During a July meeting of the Long Beach Unified Board of Education, then-President Juan Benitez told a group of climate activists in the back of the room that they “exemplify the best of what we hope our students achieve.”
The leader of that group was Long Beach Poly High School senior Diana Michaelson, who continues to add to her personal list of achievements as the founder of the Long Beach Green Schools Campaign.
Michaelson’s activism has already made an impact locally—with the LBUSD unanimously approving her Green Schools board proposal back in August—and now her work is beginning to earn international acclaim. Michaelson, 16, was recently selected to receive a 2022 International Young Eco-Hero Award, presented by Action For Nature.
“When I saw that I received the award it was really exciting,” said Michaelson. “I had been in contact with Act For Nature for a couple weeks and they interviewed me numerous times. So I was really happy to have received this award from this really exciting group.”
Each year, the awards are given to a select group of young environmental activists from around the globe, ranging from ages 8 to 16. Winners are selected by a panel of independent judges, including experts in environmental science, biology and education.
Michaelson becomes the first-ever recipient of the Shimon Schwarzschild Award, named after the founder of Action For Nature, a San Francisco-based nonprofit that “encourages young people to nurture a love and respect for Earth’s natural resources and to take personal action to protect the environment.”
The Schwarzschild Award was created to honor a young environmentalist who is a visionary thinker. Michaelson’s vision was to create green campuses in Long Beach which operate on clean, renewable energy—a process that’s now underway thanks to her leadership in founding the Long Beach Green Schools Campaign.
“Young people like Diana have shown that the next generation of leaders is here, and they are taking action across the globe now to address the climate crisis and solve local, national, and global environmental challenges,” Beryl Kay, President of Action For Nature, said in a news release. “The projects that young people like Diana have created are having real and important impacts on their communities, helping to solve global climate challenges, and are inspiring others—including adults—to do what they can to help.”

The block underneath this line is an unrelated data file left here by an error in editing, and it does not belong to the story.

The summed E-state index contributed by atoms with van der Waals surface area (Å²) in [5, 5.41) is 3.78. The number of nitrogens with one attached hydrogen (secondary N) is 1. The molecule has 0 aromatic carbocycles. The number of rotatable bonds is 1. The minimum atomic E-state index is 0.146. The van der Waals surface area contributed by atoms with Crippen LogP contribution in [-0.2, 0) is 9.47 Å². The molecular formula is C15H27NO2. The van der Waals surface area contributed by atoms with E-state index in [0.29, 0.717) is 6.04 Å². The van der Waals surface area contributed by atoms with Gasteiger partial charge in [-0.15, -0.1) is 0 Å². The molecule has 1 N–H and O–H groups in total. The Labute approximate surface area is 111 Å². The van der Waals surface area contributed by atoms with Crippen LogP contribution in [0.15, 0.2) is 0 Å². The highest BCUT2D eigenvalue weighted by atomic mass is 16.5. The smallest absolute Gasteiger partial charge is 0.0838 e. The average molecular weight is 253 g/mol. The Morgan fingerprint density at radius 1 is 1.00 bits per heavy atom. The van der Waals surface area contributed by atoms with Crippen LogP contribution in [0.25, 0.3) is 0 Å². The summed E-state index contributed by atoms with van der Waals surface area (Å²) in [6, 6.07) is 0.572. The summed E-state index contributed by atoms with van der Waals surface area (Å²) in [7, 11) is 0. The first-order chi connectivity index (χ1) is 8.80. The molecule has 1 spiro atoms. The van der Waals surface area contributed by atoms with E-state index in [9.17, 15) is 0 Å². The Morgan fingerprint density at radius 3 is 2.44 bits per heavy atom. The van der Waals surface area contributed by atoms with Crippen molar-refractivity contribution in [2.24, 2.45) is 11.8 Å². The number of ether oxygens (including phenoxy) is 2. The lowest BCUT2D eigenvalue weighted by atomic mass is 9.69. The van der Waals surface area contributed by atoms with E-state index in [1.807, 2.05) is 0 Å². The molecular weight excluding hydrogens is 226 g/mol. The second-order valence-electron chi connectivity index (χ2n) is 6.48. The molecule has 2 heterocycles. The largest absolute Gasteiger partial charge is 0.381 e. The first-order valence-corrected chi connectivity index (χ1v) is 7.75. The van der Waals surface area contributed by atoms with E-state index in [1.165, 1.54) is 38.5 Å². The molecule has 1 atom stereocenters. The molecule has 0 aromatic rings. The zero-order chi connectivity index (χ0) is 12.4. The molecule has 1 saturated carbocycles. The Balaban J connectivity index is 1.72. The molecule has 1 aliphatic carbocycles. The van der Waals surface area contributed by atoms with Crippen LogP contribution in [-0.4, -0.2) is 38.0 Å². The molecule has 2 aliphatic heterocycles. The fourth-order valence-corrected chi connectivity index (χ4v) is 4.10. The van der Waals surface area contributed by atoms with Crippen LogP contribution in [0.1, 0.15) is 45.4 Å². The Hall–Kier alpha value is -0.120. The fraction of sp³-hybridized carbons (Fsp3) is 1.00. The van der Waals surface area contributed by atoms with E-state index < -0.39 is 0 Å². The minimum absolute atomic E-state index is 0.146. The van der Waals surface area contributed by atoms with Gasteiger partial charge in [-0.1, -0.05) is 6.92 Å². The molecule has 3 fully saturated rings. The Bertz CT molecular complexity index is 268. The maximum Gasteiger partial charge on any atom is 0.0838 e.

Michaelson said it’s a relief that the LBUSD board proposal has finally passed so that she can spend more time working on her college applications. She’s also had time to reflect on what she and her classmates were able to accomplish after two years of persistence, while also acknowledging that there’s still work to be done.
“There’s definitely been a relief where I feel like I’ve been able to just step back a little bit, but also you understand that there is still this accountability component,” said the ever-vigilant Michaelson. “But I think overall, just letting it sink in, knowing that we passed the first student-led policy at LBUSD is huge.”
Michaelson says the success of the Green Schools Campaign has inspired other students in the district who’ve reached out to her for guidance on getting their own policies passed.
As for Michaelson’s next steps, she will continue working with the school district as part of a special community task force to help lay out a vision for the district’s green future. Furthermore, she was recently chosen as a youth council member with the city of Long Beach, where she’ll get to work with the city’s Office of Youth Development and help guide policy that relates to young people in the community.
“That’s something that I’ve been really passionate about as well; bringing more youth voice into policymaking, which I’m really excited to do with the city,” Michaelson said. “I think that what we were able to accomplish at the school board is just living proof that it is possible.”
A complete list of this year’s Eco-Award winners is available on the Action For Nature website.
Support our journalism.
Hyperlocal news is an essential force in our democracy, but it costs money to keep an organization like this one alive, and we can’t rely on advertiser support alone. That’s why we’re asking readers like you to support our independent, fact-based journalism. We know you like it—that’s why you’re here. Help us keep hyperlocal news alive in Long Beach.